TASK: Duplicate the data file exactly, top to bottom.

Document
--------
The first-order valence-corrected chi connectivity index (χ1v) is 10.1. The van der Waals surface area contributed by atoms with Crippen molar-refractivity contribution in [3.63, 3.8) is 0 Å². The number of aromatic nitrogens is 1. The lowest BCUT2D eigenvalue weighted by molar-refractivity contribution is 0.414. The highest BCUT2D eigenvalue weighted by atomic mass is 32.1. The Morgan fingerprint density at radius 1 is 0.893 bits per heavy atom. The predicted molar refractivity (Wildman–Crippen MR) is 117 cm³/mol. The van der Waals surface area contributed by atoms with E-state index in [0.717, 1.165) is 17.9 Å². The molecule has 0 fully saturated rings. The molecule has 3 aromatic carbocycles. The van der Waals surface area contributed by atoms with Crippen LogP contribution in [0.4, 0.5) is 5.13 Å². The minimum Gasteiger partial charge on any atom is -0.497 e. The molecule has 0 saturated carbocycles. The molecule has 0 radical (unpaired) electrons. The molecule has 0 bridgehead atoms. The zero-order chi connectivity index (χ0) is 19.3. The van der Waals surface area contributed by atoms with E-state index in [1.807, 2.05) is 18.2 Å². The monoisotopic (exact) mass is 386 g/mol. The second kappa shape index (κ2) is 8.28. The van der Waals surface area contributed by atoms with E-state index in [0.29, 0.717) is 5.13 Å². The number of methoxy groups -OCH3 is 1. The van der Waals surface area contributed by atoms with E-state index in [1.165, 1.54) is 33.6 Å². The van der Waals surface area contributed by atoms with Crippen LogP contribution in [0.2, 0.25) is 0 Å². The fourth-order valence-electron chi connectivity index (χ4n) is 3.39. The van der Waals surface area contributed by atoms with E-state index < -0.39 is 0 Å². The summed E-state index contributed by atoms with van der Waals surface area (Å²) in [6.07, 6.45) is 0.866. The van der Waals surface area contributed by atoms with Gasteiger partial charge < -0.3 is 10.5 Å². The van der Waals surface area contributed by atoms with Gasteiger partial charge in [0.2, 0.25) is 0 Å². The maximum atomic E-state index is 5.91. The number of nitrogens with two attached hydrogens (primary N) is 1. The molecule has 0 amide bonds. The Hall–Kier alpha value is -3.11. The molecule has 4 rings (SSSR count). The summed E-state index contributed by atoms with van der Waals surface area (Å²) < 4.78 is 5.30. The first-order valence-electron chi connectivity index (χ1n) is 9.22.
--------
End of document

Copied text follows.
The first-order valence-corrected chi connectivity index (χ1v) is 10.1. The van der Waals surface area contributed by atoms with Crippen molar-refractivity contribution in [3.63, 3.8) is 0 Å². The number of aromatic nitrogens is 1. The lowest BCUT2D eigenvalue weighted by molar-refractivity contribution is 0.414. The highest BCUT2D eigenvalue weighted by atomic mass is 32.1. The Morgan fingerprint density at radius 1 is 0.893 bits per heavy atom. The predicted molar refractivity (Wildman–Crippen MR) is 117 cm³/mol. The van der Waals surface area contributed by atoms with E-state index in [0.717, 1.165) is 17.9 Å². The molecule has 0 fully saturated rings. The molecule has 3 aromatic carbocycles. The van der Waals surface area contributed by atoms with Crippen LogP contribution in [0.4, 0.5) is 5.13 Å². The minimum Gasteiger partial charge on any atom is -0.497 e. The molecule has 0 saturated carbocycles. The molecule has 0 radical (unpaired) electrons. The molecule has 0 bridgehead atoms. The zero-order chi connectivity index (χ0) is 19.3. The van der Waals surface area contributed by atoms with E-state index in [1.807, 2.05) is 18.2 Å². The monoisotopic (exact) mass is 386 g/mol. The second kappa shape index (κ2) is 8.28. The van der Waals surface area contributed by atoms with E-state index in [0.29, 0.717) is 5.13 Å². The number of methoxy groups -OCH3 is 1. The van der Waals surface area contributed by atoms with E-state index in [1.165, 1.54) is 33.6 Å². The van der Waals surface area contributed by atoms with Crippen LogP contribution in [0.2, 0.25) is 0 Å². The fourth-order valence-electron chi connectivity index (χ4n) is 3.39. The van der Waals surface area contributed by atoms with E-state index < -0.39 is 0 Å². The summed E-state index contributed by atoms with van der Waals surface area (Å²) in [6.07, 6.45) is 0.866. The van der Waals surface area contributed by atoms with Gasteiger partial charge < -0.3 is 10.5 Å². The van der Waals surface area contributed by atoms with Gasteiger partial charge in [0.2, 0.25) is 0 Å². The maximum atomic E-state index is 5.91. The number of nitrogens with two attached hydrogens (primary N) is 1. The molecule has 0 amide bonds. The Hall–Kier alpha value is -3.11. The molecule has 4 rings (SSSR count). The summed E-state index contributed by atoms with van der Waals surface area (Å²) < 4.78 is 5.30. The first-order valence-electron chi connectivity index (χ1n) is 9.22.